DUBLIN, Ohio – It’s decision time for Bryson DeChambeau.
Walking to the fifth tee Wednesday at Muirfield Village, he threw up his hands in mock disgust. He scanned his obstacle, up and down, taking it on in his mind. There was a small tree, maybe 25 yards ahead of him. He could play safely. Hit 5-wood or 4-iron off the tee. Have a mid-iron into the green. Two-putt for birdie, or perhaps roll in an eagle.
Or, he could wail away on driver, his favorite toy, his most lethal weapon, and leave himself only a flip wedge into the 527-yard par 5.
And so that’s what he attempted in a practice round here with Tiger Woods.
“Here’s the heater, Tiger,” DeChambeau said, goading arguably the greatest golfer of all time.
Deep exhale. Hat readjustment. A few more twitches, getting his muscles ready to fire.
After the explosive impact, DeChambeau grunted like he’d just finished his final bench-press set. He glanced down at his ubiquitous launch monitor and then strode off the tee box. “195, there we go,” he woofed, referring to his ball speed.
His tee shot sailed over that measly little tree, over the fence, over the dogleg and ... into parts unknown. He couldn’t find it. Only later did he learn his ball one-hopped into the pond that bisects the fairway, a carry of roughly 350 yards.
Was it worth it? He’s still crunching the numbers on that. But the answer seems obvious. No chance. A push: out of bounds. A pull: water or trees. A slight miss: a sidehill lie with rough so juicy he might not be able to hold the firm green, even with a wedge. Grabbing driver would just be for show. For his ego. But they’re questions he didn’t even need to ask last year, or in 2018, when he won here at The Memorial.
“It’s going to play a little differently for me this year,” he said, “and I’m looking forward to the challenge.”
Other than the sport’s return amid a pandemic, DeChambeau’s length and body transformation have been the talk of the Tour this summer. Doubters have become believers. Marathon range sessions have become appointment viewing. The increased attention has inspired cynicism and jealousy, but his early results are indisputably impressive: seven consecutive top-8 finishes, on a variety of courses, including a victory in his most recent start.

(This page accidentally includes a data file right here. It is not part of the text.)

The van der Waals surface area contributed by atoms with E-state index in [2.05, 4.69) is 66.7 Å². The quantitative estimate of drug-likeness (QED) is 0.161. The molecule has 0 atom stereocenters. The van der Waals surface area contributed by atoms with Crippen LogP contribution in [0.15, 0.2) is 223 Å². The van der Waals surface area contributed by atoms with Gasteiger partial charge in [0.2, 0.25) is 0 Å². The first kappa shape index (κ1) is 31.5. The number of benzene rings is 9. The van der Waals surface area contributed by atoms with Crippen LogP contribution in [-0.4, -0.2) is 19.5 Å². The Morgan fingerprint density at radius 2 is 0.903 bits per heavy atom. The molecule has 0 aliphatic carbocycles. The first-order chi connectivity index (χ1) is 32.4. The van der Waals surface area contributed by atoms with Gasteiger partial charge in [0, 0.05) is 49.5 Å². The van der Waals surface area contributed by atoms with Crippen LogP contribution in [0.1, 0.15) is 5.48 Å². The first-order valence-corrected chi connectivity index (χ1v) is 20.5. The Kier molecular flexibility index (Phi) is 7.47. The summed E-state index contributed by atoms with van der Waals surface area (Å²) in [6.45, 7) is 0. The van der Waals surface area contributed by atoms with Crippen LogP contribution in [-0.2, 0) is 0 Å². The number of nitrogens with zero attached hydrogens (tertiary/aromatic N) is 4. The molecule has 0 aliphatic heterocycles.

“Bryson was able to use the time off in a way that I don’t think anybody could have envisioned,” said Tour commissioner Jay Monahan, “and what he’s done has been remarkable in a short period of time.”
And now DeChambeau heads to a big ballpark that, at least on the scorecard, should suit him best. Colonial, Harbour Town and TPC River Highlands all checked in at less than 7,200 yards. He played Detroit Golf Club after hearing that it’d be conducive to his brawny style of play, and after a practice round, he apologized to the late Donald Ross – he was about to turn the classic course into a pitch-and-putt. And that he did, leading the field in both driving distance and putting on his way to a resounding win, his first on Tour in 20 months.
“More power to him,” said world No. 1 Rory McIlroy. “He’s making golf interesting, and he’s certainly getting people to talk about him. He’s won already, and he’s played some good events and been in contention, so it’s working for him.”
Muirfield Village is set to play at 7,456 yards, and a player of DeChambeau’s immense length can fly trouble that the majority of the field must play around. For the first two rounds he’ll be alongside defending champion Patrick Cantlay and last week’s winner, Collin Morikawa. Neither is short. Last season, Cantlay ranked inside the top 25 in driving distance, averaging 305 yards a pop. But Cantlay anticipates that he’ll play at least second into every hole.